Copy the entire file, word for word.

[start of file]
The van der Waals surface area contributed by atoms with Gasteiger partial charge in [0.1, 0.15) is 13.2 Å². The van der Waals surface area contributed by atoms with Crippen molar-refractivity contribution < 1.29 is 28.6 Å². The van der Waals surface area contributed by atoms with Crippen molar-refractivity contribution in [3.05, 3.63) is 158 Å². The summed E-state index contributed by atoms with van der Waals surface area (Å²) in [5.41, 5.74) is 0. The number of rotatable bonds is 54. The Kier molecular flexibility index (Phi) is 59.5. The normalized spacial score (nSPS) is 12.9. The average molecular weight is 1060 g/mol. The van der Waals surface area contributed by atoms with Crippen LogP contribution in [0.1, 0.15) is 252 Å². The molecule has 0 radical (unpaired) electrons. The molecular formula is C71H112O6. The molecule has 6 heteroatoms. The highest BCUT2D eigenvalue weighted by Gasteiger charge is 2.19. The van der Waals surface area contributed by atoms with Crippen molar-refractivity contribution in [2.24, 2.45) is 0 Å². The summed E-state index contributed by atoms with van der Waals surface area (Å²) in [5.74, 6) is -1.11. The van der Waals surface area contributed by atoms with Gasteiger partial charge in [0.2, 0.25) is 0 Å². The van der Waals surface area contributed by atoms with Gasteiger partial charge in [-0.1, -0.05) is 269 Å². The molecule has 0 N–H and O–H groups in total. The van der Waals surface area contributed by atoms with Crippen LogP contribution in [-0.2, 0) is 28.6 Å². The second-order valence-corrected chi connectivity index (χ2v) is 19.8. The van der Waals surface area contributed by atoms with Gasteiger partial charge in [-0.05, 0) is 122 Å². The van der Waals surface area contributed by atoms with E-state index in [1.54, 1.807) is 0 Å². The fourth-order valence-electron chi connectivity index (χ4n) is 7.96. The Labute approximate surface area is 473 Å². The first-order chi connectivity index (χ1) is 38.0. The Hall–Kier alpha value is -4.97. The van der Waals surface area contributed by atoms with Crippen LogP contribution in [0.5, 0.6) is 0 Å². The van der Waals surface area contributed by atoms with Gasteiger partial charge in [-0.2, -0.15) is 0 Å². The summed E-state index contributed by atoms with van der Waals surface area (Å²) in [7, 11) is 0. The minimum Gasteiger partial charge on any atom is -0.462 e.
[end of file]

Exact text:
The van der Waals surface area contributed by atoms with Gasteiger partial charge in [0.1, 0.15) is 13.2 Å². The van der Waals surface area contributed by atoms with Crippen molar-refractivity contribution < 1.29 is 28.6 Å². The van der Waals surface area contributed by atoms with Crippen molar-refractivity contribution in [3.05, 3.63) is 158 Å². The summed E-state index contributed by atoms with van der Waals surface area (Å²) in [5.41, 5.74) is 0. The number of rotatable bonds is 54. The Kier molecular flexibility index (Phi) is 59.5. The normalized spacial score (nSPS) is 12.9. The average molecular weight is 1060 g/mol. The van der Waals surface area contributed by atoms with Crippen LogP contribution in [0.1, 0.15) is 252 Å². The molecule has 0 radical (unpaired) electrons. The molecular formula is C71H112O6. The molecule has 6 heteroatoms. The highest BCUT2D eigenvalue weighted by Gasteiger charge is 2.19. The van der Waals surface area contributed by atoms with Crippen molar-refractivity contribution in [2.24, 2.45) is 0 Å². The summed E-state index contributed by atoms with van der Waals surface area (Å²) in [5.74, 6) is -1.11. The van der Waals surface area contributed by atoms with Gasteiger partial charge in [0.2, 0.25) is 0 Å². The van der Waals surface area contributed by atoms with Gasteiger partial charge in [-0.1, -0.05) is 269 Å². The molecule has 0 N–H and O–H groups in total. The van der Waals surface area contributed by atoms with Crippen LogP contribution in [-0.2, 0) is 28.6 Å². The second-order valence-corrected chi connectivity index (χ2v) is 19.8. The van der Waals surface area contributed by atoms with Gasteiger partial charge in [-0.05, 0) is 122 Å². The van der Waals surface area contributed by atoms with E-state index in [1.54, 1.807) is 0 Å². The fourth-order valence-electron chi connectivity index (χ4n) is 7.96. The Labute approximate surface area is 473 Å². The first-order chi connectivity index (χ1) is 38.0. The Hall–Kier alpha value is -4.97. The van der Waals surface area contributed by atoms with Crippen LogP contribution in [0.5, 0.6) is 0 Å². The van der Waals surface area contributed by atoms with Gasteiger partial charge in [-0.2, -0.15) is 0 Å². The summed E-state index contributed by atoms with van der Waals surface area (Å²) in [7, 11) is 0. The minimum Gasteiger partial charge on any atom is -0.462 e.